In addition to the mass market changes above, consumer markets are now changing large scale computing as well. The giant data centers that have been and are being built by firms such as Google, Apple, Amazon and others are far larger and generally much more efficient than the data centers used by most large enterprises. For example, Google is said to support over 300 million Gmail accounts, while executing more than 1 billion searches per day.
Supporting these consumer-driven volumes requires new levels of efficiency and scale, and this is transforming many traditional data center approaches and practices. Among the major changes are reliance on low cost, commodity servers, N+1 system redundancy, and largely unmanned data center operations. The associated software innovations are equally important in areas such as algorithms, artificial intelligence, and Big Data. In this sense, consumerization seems likely to transform much of the overall computing stack, from individual devices to many of the most demanding large scale challenges.
This survey  was conducted in June 2011 in the U.S., Germany and Japan among IT personnel responsible for endpoint operational management and/or messaging and collaboration operations. Respondents needed to be part of an organization with at least 500 employees worldwide. A total of 600 surveys were collected equally distributed across countries and industry verticals.
Consumerization has reached the tipping point
Data shows that the majority of companies surveyed already allow employees to use their personal devices for work-related activities. On an aggregate, 56% of the respondents say yes to Consumerization as end-users favor personal devices because easier to use, more convenient and allow them to mix personal and work. While the trend is clearly affecting organizations worldwide, not all regions have adapted at the same pace: the U.S. already lead this innovation with 75% of yes, the more conservative Japan is on the raise with 36% and Germany somewhere in between with 59%. From an industry vertical perspective, Education (80%), Health Care (69%) and Business Services (67%) are the most consumerized industries while Manufacturing (48%), Government (39%) and Utilities (36%) are slower at embracing consumer technology. Company size doesn’t seem to be a discriminating factor although mid-large organizations show higher adoption rates, up to 65% for companies with 1,500 employees.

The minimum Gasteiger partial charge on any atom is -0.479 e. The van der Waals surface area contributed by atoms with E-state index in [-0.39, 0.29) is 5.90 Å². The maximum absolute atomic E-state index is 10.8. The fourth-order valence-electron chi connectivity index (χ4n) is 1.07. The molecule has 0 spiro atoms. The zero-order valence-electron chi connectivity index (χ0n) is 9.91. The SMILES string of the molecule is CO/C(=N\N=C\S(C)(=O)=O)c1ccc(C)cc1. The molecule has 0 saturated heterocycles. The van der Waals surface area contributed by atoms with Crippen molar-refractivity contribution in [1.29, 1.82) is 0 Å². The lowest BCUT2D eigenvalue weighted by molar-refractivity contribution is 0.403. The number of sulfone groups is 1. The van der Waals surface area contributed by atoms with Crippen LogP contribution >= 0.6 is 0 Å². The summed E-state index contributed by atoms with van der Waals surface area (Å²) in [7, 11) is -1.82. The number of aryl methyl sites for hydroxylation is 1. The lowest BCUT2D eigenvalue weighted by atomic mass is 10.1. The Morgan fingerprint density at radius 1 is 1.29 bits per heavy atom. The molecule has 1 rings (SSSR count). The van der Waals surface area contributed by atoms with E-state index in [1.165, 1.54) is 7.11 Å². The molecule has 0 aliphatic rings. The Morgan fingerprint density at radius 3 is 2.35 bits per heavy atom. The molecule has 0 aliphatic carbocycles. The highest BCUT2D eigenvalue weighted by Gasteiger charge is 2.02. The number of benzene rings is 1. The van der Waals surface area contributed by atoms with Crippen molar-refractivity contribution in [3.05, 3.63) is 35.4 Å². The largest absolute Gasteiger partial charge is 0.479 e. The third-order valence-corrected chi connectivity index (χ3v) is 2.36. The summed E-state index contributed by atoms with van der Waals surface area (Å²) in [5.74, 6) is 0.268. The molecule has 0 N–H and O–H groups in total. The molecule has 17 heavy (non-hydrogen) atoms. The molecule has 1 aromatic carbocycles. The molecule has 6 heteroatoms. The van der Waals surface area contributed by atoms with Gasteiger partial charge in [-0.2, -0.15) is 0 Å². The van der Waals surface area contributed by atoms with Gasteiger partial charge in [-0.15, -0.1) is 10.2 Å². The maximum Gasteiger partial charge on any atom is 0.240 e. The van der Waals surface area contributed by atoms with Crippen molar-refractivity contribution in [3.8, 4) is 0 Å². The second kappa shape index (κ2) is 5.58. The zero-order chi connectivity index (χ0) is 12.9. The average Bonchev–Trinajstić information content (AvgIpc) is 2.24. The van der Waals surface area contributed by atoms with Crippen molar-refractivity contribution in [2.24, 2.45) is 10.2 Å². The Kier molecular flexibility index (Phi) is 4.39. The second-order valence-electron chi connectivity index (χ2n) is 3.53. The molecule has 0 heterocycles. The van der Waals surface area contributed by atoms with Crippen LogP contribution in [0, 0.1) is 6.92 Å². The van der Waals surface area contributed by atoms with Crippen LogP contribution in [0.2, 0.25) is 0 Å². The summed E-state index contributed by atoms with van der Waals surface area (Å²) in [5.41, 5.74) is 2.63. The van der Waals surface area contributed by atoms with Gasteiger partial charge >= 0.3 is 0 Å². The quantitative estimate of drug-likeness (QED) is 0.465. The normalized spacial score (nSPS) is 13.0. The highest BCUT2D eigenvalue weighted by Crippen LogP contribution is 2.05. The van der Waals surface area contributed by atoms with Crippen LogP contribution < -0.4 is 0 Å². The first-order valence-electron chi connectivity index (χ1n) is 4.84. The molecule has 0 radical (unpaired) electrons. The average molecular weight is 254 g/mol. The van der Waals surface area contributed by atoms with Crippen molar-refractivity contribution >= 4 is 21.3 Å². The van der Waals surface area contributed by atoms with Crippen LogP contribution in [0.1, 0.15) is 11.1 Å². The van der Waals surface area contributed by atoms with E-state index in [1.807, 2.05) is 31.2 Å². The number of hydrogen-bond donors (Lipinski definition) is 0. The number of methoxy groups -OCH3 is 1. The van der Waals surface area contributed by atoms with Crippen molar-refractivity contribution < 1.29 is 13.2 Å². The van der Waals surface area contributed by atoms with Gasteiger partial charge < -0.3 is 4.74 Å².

A strategic approach to Consumerization starts with providing IT support to personal devices